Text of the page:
A wise man (Michael Gamer) once told a group of English majors, “graduate students are full of themselves.” I hate to say it, but I’m living proof of this. I started graduate school last August under the impression that I was a Romanticist. In my undergrad days I was merely an “aspiring Romanticist,” but starting a Ph.D. program gave me the right to crown myself with the full title. Once I was accepted, I thought that I had made the transition from student to scholar, and deceived myself into believing that I knew more about my field than I actually do. Thankfully, the enormous ego that Michael prophesied was soon deflated when I realized a few weeks into class that, in fact, I know very, very little about the period in which I claim to specialize. Of course, this realization was accompanied was a decreased sense of self-worth, doubt about whether I was in the right line of work, and a frantic conversation with my advisor in which I dramatically exclaimed, “I KNOW NOTHING!” “That’s ok,” he assured me, “you’re a student, and you’re not supposed to. Frankly, you’d be surprised how many people in the field don’t know much either.” So, for 2014, I resolve to remind myself that I’m not a scholar yet; I’m a student. I will accept the limits of my knowledge while doing my best to expand them.

Resolution #3: I will overcome writing anxiety.

This problem plagues many of us, and it’s one of my biggest areas for improvement in the new year. Sometimes, the sheer size of what I need to write, the nearness of the deadline, and difficulty of the subject matter create a Kafka-esque paralysis in which no writing is accomplished. I can tell I’m experiencing this when I go to extra lengths to avoid starting a paper, whether it’s extra research, extensive outlining, or a meticulously organized Spotify playlist entitled “Writing.” As many of us know, talking about writing and thinking about writing is not actually writing. The only way to overcome this problem is simply to write more. At the advice of many of my peers, I plan to write everyday, especially while I conduct research. There were simply too many times this year when I was tempted to end my seminar papers in the way that Milton ended “The Passion” (1620): “This Subject the Author finding to be above the years he had when he wrote it, and nothing satisfied with what was begun, left it unfinished.” I’m pretty sure only Milton could pull off that one.

Resolution #3.5: I will write my blog posts on time. 

This probably should’ve been number one. Thank you, Jake and fellow NASSR grads, for your patience.

Happy 2014!

 

 

Young Poets. Young Scholars.

When I was a junior in college, I studied abroad in England for a semester, and as part of my Modern British Poetry class, I took a literary pilgrimage to Wentworth Place, Keats’s home in Hampstead. This trip was genuinely transformative for me, as it fueled a fantasy that I was John Keats’s lover in another life (hey, we all have our literary crushes). And more importantly it began my creative and scholarly work on the poet. As I wandered room to room, swooning over the handwritten manuscript of “Ode to a Nightingale” in the corridor and tearing up at the death mask encased in the library, I hadn’t a thought of my future with the poet.  But this week I received an acceptance to the first ever Keats Foundation conference at the Hampstead house.  And I began to reflect back on my 20-year-old self and how she would laugh to know that she would return to Wentworth Place as a career Keatsian almost a decade later.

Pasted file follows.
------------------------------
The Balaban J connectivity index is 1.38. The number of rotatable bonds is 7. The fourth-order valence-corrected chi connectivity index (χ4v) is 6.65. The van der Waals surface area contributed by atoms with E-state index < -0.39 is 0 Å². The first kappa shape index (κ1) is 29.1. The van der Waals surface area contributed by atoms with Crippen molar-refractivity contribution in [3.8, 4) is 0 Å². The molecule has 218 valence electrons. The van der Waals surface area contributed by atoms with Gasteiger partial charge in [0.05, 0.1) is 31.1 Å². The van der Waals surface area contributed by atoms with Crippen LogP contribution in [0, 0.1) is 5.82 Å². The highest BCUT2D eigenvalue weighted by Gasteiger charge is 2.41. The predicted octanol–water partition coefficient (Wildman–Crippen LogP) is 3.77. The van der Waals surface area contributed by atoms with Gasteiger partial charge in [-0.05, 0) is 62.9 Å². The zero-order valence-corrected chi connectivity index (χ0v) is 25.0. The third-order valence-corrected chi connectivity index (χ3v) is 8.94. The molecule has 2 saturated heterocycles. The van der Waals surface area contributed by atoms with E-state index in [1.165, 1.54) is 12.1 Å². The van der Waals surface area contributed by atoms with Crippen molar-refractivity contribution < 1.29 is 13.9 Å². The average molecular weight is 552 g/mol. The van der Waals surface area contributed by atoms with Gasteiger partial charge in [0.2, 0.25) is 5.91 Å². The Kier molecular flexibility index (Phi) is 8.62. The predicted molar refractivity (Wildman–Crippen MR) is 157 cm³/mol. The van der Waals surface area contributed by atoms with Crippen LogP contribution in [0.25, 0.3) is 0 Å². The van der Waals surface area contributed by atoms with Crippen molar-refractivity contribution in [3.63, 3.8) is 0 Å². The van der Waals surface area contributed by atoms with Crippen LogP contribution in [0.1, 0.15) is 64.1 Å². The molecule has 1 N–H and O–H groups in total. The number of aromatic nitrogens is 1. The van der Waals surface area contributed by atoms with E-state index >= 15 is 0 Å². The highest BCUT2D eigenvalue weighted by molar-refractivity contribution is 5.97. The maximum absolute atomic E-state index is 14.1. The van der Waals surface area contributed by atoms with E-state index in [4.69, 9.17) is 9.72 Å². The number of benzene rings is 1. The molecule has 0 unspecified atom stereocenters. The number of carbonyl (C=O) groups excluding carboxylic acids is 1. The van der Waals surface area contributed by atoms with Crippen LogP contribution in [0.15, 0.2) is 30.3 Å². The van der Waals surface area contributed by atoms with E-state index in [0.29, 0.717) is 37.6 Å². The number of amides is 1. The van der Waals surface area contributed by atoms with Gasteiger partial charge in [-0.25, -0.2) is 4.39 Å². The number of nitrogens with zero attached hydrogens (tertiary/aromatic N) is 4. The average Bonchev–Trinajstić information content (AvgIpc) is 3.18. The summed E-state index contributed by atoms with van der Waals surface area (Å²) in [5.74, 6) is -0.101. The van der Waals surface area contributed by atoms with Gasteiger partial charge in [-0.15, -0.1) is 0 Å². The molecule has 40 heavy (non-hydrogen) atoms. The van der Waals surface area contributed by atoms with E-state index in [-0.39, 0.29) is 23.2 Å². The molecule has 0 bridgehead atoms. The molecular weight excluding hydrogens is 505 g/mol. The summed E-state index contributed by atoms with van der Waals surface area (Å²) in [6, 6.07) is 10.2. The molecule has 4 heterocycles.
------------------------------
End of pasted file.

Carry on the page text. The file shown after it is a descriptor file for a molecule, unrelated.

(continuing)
Over the last month, I have been thinking a lot about how identity gets organized, both my own as I am beginning to define myself as a young scholar and that of the poets I study.  This all came about as I prepared proposals for the Keats and His Circle conference in Hampstead and NASSR 2014.  For each of these, I am looking to begin some foundational dissertation work that looks at identity organization in the Cockney School.

Journalist, poet, and radical Leigh Hunt attempts to organize the second generation of Romantic poets in his creative works and his weekly newspaper The Examiner. Though he never writes an overt manifesto and never claims the emergent artists of Romanticism’s second generation as “his” school, I believe he constructs a clear political and artistic mission for himself and his friends. In The Examiner on December 1, 1816, Leigh Hunt published the “Young Poets” article, which announced a new school of poetry led by Percy Shelley, John Hamilton Reynolds, and John Keats (with a nod to Lord Byron). As he writes here and elsewhere, this new school was not innovative so much as restorative, returning the focus of modern poetry to “true” nature and more genuine understandings of “human nature.”

Hunt organizes their poetic identity both as an extension of and reaction to the first generation (esp. after the publication of Wordsworth’s Excursion, lambasted by Byron, Hunt, and Hazlitt as the mark of Wordsworth’s establishment allegiance). He says the new poets are continuing the cultural work begun with the linguistic and political experiments of Lyrical Ballads, a project he believes the now conservative first generation has abandoned. As he defines the cultural work to be done by his school of artists and political reformers, he touts the revolutionary power of loose versification and conversational language (he maintains that the language of conversation is the language of “true nature” and “nativeness”), but he also touts cheerfulness and sociality, as opposed to the Wordsworthian egotistical sublime–poetic insight emerging through solitude. Hunt and crew value brotherly love, charity, and a mutual support of fellow beings. And they uphold these virtues in contrast to the modern vices of extreme individualism, commercial interests, and exploitation of the disenfranchised.